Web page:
Well, a fairly quiet week despite all of the hoopla of the continuing resolution to fund the government. While the markets went down before a rally yesterday, the mood in general was a bit sleepy. Wall Street has seen this movie before and they don’t seem prone to following their previous pattern, despite the usual screaming going on at CNBC and the cable news channels.
Wal-Mart seemed to affect the mood more than anything else this week as many investors were concerned about inventory buildups at the giant retailer. Wal-Mart sort of, kind of, denied that inventories were a problem and said that certain categories do better than others and that everything is normal:
Tovar admitted the company’s second-quarter inventory growth was higher than it would have liked to see in part because it took in some back-to-school merchandise inventory early. He said the company “feels very good about” its inventory position and is “managing it.”
Investors watch Wal-Mart like a hawk of course, and every detail seems to generate lots of press. It looks as if their inventory problems such as they are (or are not) are stemming from their apparel and while that is important to the company’s bottom line, it also could very well be unique to them.
In somewhat more upbeat news, the jobs report was relatively bullish this week, and did seem to stabilize the markets. Another positive was that the Bank Of England has come out and said that things are improving enough that no more “stimulus” is required. Maybe not a shocker, but still, a nice piece of news:
…Bank of England Governor Mark Carney reportedly said he sees no need for further bond-buying to spur the U.K. economy.
Investors can be forgiven for taking anything Carney says with a grain of salt, but it is nice to hear that kind of talk coming from anywhere. We’ll see if it continues.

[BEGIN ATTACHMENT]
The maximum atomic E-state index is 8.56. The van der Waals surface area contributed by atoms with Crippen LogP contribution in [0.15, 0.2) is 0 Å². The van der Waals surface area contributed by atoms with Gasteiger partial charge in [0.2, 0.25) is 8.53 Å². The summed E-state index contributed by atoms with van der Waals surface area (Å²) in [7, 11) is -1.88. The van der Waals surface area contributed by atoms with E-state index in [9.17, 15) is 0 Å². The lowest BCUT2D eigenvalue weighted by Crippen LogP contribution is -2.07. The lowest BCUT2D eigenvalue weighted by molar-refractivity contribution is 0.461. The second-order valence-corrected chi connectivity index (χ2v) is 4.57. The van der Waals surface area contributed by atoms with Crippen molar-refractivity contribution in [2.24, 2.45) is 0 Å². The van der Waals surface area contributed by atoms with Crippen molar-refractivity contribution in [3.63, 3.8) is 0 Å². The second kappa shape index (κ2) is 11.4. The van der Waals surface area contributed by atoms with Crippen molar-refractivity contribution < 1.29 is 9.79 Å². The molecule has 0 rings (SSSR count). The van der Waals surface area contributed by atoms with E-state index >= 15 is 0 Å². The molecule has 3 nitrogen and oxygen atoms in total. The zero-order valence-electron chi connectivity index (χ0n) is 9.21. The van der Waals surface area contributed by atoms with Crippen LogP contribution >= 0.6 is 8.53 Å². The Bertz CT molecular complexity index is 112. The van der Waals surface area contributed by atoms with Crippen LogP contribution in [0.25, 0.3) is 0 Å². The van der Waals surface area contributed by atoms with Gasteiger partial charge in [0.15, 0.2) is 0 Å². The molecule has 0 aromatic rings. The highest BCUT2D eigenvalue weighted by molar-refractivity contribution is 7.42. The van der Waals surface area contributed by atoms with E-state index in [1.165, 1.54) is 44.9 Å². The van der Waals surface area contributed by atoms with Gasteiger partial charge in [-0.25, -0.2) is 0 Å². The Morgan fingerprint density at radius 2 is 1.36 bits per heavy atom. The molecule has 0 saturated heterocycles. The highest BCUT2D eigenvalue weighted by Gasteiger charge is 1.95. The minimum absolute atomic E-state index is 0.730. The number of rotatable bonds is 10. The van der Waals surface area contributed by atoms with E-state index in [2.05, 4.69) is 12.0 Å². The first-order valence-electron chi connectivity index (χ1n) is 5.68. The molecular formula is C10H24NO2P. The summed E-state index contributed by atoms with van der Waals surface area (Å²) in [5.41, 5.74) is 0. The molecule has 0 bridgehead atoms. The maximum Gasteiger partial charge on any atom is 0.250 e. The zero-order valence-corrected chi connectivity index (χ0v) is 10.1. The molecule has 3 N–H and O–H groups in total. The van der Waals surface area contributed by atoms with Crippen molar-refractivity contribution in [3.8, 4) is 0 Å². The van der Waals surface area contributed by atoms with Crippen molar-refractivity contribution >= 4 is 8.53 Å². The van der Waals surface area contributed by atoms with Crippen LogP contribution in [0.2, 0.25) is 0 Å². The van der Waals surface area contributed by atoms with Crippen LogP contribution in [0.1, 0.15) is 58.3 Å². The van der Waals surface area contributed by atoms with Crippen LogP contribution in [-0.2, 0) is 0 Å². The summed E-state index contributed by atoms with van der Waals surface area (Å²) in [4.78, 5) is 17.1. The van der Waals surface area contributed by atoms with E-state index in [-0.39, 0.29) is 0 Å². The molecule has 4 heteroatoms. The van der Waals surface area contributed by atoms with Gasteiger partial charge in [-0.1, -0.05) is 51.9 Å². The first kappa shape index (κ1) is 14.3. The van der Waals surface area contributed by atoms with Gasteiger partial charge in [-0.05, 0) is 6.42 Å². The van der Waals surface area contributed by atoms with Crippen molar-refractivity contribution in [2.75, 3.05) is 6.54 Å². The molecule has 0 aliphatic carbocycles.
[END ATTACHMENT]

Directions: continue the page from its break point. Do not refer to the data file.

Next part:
One mess is happening as we speak (write) with JC Penney and it’s offering of 84 illion shares. The thing is that CNBC reported on air that the troubled retailer would not be seeking financing:
The key culprit it seems was CNBC, which reported on live TV just after 10:30 am that JCP “will not need to raise capital now”, refuting an overnight Reuters story which sent the stock to the mid-$8 level in the premarket, and which as Reuters observed led to a jump in J.C. Penney shares of “18 percent from their early morning low after CNBC reported Ullman’s comment”…
Oh, boy… it gets messier from there, as it does seem to have generated more money for JC Penney than they might otherwise have received. This could turn out contentious.
It’s not going out on a limb to say that the markets will be preoccupied with the Washington budget spectacle all weekend, and any negative outcome will surely cause stocks to tumble. As of now though, a positive result may be greeted with a yawn from investors as that appears to be what is expected. We’ll keep an eye on the situation even if you, understandably, tune it out as best as you can. Have a great weekend!
This article was first published on http://moneyprime.com.